The Google Doodle on July 20, 2019 includes an animated video detailing the journey from Earth to moon and back on the 50th anniversary of the Apollo 11 mission.

  • The July 20, 2019 Google Doodle commemorates the 50th anniversary of the moon landing with an illustration and an animated video chronicling the journey from Earth to the moon and back.
  • The video is accompanied by a voiceover narration from the Apollo 11 command module pilot Michael Collins, who joined seven other surviving astronauts in March to celebrate the history-making mission.
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The July 20, 2019 Google Doodle replaces the two letter 'O's with an astronaut's spherical helmet and the Earth, in a celebratory image depicting the 50th anniversary of the moon landing.

Once clicked upon, a pop-up video appears with an animation exploring the mission from Earth to the moon and back, with a voiceover from the Apollo 11 command module pilot Michael Collins.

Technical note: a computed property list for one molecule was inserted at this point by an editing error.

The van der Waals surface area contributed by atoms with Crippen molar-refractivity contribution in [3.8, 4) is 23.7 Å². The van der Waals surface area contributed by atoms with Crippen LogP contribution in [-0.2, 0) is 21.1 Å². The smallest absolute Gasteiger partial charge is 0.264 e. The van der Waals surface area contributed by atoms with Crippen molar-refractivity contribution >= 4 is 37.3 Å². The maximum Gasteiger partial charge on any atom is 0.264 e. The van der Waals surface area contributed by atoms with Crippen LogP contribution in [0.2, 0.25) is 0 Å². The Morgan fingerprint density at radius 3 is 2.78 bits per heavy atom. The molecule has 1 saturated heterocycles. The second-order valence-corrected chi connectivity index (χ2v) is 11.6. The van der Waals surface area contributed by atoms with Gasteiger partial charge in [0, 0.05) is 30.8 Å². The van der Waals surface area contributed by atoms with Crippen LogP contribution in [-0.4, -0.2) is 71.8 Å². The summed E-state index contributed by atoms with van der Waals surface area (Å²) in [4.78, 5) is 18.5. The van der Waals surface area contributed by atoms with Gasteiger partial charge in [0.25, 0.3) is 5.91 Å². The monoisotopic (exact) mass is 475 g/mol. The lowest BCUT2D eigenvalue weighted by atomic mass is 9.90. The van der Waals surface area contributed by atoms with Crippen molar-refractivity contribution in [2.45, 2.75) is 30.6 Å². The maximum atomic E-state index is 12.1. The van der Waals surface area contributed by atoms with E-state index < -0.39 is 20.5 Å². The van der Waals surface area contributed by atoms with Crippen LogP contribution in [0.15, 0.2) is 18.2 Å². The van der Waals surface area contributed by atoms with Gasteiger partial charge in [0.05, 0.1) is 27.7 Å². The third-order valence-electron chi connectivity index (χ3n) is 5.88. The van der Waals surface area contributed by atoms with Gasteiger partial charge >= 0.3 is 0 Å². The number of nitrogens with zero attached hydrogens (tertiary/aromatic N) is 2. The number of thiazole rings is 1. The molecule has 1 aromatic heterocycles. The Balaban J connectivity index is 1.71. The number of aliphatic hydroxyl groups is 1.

"50 years ago I went on an adventure, which took Neil Armstrong and Buzz Aldrin to the surface of the moon for the first time in history," Collins says in the video.

The video, which is just over four minutes and 30 seconds, features the iconic imagery of the moon landing and took a team of 17 to create, along with 13 NASA employees. In the behind-the-scenes video of the Google Doodle's creation, artists and historians walk through the process of designing and scripting the animation.

Read more: Buzz Aldrin walked on the moon 50 years ago today. Here's what the astronaut remembers most about NASA's Apollo 11 mission.

In 1969, a team of 400,000 people contributed to the Apollo 11 mission that put the first man on the moon, in what Armstrong famously called a "giant leap for mankind." Aldrin followed Armstrong onto the moon's surface, while Collins stayed in orbit.

The Apollo 11 mission was a turning point in the "Space Race" between the US and the USSR, since Russian cosmonauts had previously beat the Americans at every turn in advancing space missions. Newly unearthed documents show that the moon landing could have turned deadly on the astronauts' arrival to Earth.

As NASA continues to plan new missions, including putting a woman on the moon for the first time by 2024, the Google Doodle demonstrates how powerful the memory of mankind's first journey to the moon remains today.

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